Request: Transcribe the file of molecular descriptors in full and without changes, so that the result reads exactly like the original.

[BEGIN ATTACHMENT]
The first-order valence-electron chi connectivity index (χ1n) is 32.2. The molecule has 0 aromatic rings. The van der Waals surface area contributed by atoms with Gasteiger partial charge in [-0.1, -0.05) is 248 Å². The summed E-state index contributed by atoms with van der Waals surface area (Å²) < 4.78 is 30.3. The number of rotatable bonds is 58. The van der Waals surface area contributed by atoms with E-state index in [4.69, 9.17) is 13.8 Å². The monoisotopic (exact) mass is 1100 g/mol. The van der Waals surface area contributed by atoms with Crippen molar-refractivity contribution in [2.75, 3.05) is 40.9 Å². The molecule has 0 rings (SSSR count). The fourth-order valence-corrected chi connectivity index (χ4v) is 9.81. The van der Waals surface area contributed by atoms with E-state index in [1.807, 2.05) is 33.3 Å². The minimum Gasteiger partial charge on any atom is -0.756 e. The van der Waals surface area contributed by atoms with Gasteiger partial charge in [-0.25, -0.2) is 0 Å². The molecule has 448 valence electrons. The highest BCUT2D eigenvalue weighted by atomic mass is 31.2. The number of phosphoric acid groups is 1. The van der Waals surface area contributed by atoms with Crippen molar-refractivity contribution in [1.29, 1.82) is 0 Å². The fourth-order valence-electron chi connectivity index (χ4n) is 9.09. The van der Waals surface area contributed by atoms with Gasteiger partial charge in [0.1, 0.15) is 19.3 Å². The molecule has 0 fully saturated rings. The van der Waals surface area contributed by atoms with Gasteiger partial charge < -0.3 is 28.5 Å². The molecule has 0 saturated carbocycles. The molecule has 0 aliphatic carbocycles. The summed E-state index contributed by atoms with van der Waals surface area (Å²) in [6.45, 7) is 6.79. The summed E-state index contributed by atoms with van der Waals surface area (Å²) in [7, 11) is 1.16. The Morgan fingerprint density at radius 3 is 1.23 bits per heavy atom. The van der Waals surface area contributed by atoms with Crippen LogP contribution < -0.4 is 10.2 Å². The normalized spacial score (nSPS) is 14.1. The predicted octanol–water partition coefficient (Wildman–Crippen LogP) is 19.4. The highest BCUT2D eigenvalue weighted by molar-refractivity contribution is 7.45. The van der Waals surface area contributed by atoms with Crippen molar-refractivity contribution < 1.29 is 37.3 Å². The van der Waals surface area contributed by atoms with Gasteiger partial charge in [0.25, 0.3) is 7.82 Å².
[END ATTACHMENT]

The first-order valence-electron chi connectivity index (χ1n) is 32.2. The molecule has 0 aromatic rings. The van der Waals surface area contributed by atoms with Gasteiger partial charge in [-0.1, -0.05) is 248 Å². The summed E-state index contributed by atoms with van der Waals surface area (Å²) < 4.78 is 30.3. The number of rotatable bonds is 58. The van der Waals surface area contributed by atoms with E-state index in [4.69, 9.17) is 13.8 Å². The monoisotopic (exact) mass is 1100 g/mol. The van der Waals surface area contributed by atoms with Crippen molar-refractivity contribution in [2.75, 3.05) is 40.9 Å². The molecule has 0 rings (SSSR count). The fourth-order valence-corrected chi connectivity index (χ4v) is 9.81. The van der Waals surface area contributed by atoms with E-state index in [1.807, 2.05) is 33.3 Å². The minimum Gasteiger partial charge on any atom is -0.756 e. The van der Waals surface area contributed by atoms with Gasteiger partial charge in [-0.25, -0.2) is 0 Å². The molecule has 448 valence electrons. The highest BCUT2D eigenvalue weighted by atomic mass is 31.2. The number of phosphoric acid groups is 1. The van der Waals surface area contributed by atoms with Crippen molar-refractivity contribution in [1.29, 1.82) is 0 Å². The fourth-order valence-electron chi connectivity index (χ4n) is 9.09. The van der Waals surface area contributed by atoms with Gasteiger partial charge in [0.1, 0.15) is 19.3 Å². The molecule has 0 fully saturated rings. The van der Waals surface area contributed by atoms with Gasteiger partial charge < -0.3 is 28.5 Å². The molecule has 0 saturated carbocycles. The molecule has 0 aliphatic carbocycles. The summed E-state index contributed by atoms with van der Waals surface area (Å²) in [6.45, 7) is 6.79. The summed E-state index contributed by atoms with van der Waals surface area (Å²) in [7, 11) is 1.16. The Morgan fingerprint density at radius 3 is 1.23 bits per heavy atom. The van der Waals surface area contributed by atoms with Crippen LogP contribution < -0.4 is 10.2 Å². The normalized spacial score (nSPS) is 14.1. The predicted octanol–water partition coefficient (Wildman–Crippen LogP) is 19.4. The highest BCUT2D eigenvalue weighted by molar-refractivity contribution is 7.45. The van der Waals surface area contributed by atoms with Crippen molar-refractivity contribution < 1.29 is 37.3 Å². The van der Waals surface area contributed by atoms with Gasteiger partial charge in [0.25, 0.3) is 7.82 Å².